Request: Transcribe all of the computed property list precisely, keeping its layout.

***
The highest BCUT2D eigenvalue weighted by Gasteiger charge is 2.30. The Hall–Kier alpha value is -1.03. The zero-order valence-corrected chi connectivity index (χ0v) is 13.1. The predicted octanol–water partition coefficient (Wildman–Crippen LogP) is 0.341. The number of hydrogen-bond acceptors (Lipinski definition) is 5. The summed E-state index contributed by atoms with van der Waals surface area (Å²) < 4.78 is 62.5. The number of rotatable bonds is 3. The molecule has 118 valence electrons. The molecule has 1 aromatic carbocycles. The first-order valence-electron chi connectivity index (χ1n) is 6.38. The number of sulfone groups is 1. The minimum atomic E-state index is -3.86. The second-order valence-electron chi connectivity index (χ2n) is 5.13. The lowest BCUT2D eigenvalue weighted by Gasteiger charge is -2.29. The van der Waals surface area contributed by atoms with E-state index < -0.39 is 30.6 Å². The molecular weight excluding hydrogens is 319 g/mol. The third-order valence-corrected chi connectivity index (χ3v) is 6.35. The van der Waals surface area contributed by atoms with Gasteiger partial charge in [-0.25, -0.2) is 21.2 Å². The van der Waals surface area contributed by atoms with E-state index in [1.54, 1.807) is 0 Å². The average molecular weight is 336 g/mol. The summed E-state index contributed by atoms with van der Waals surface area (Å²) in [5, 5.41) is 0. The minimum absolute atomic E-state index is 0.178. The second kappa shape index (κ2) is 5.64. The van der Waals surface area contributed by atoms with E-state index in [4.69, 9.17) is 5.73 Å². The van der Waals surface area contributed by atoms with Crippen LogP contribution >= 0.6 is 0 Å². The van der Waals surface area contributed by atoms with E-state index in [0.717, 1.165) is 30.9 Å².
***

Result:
The highest BCUT2D eigenvalue weighted by Gasteiger charge is 2.30. The Hall–Kier alpha value is -1.03. The zero-order valence-corrected chi connectivity index (χ0v) is 13.1. The predicted octanol–water partition coefficient (Wildman–Crippen LogP) is 0.341. The number of hydrogen-bond acceptors (Lipinski definition) is 5. The summed E-state index contributed by atoms with van der Waals surface area (Å²) < 4.78 is 62.5. The number of rotatable bonds is 3. The molecule has 118 valence electrons. The molecule has 1 aromatic carbocycles. The first-order valence-electron chi connectivity index (χ1n) is 6.38. The number of sulfone groups is 1. The minimum atomic E-state index is -3.86. The second-order valence-electron chi connectivity index (χ2n) is 5.13. The lowest BCUT2D eigenvalue weighted by Gasteiger charge is -2.29. The van der Waals surface area contributed by atoms with E-state index < -0.39 is 30.6 Å². The molecular weight excluding hydrogens is 319 g/mol. The third-order valence-corrected chi connectivity index (χ3v) is 6.35. The van der Waals surface area contributed by atoms with Gasteiger partial charge in [-0.25, -0.2) is 21.2 Å². The van der Waals surface area contributed by atoms with E-state index in [1.54, 1.807) is 0 Å². The average molecular weight is 336 g/mol. The summed E-state index contributed by atoms with van der Waals surface area (Å²) in [5, 5.41) is 0. The minimum absolute atomic E-state index is 0.178. The second kappa shape index (κ2) is 5.64. The van der Waals surface area contributed by atoms with E-state index in [4.69, 9.17) is 5.73 Å². The van der Waals surface area contributed by atoms with Crippen LogP contribution >= 0.6 is 0 Å². The van der Waals surface area contributed by atoms with E-state index in [0.717, 1.165) is 30.9 Å².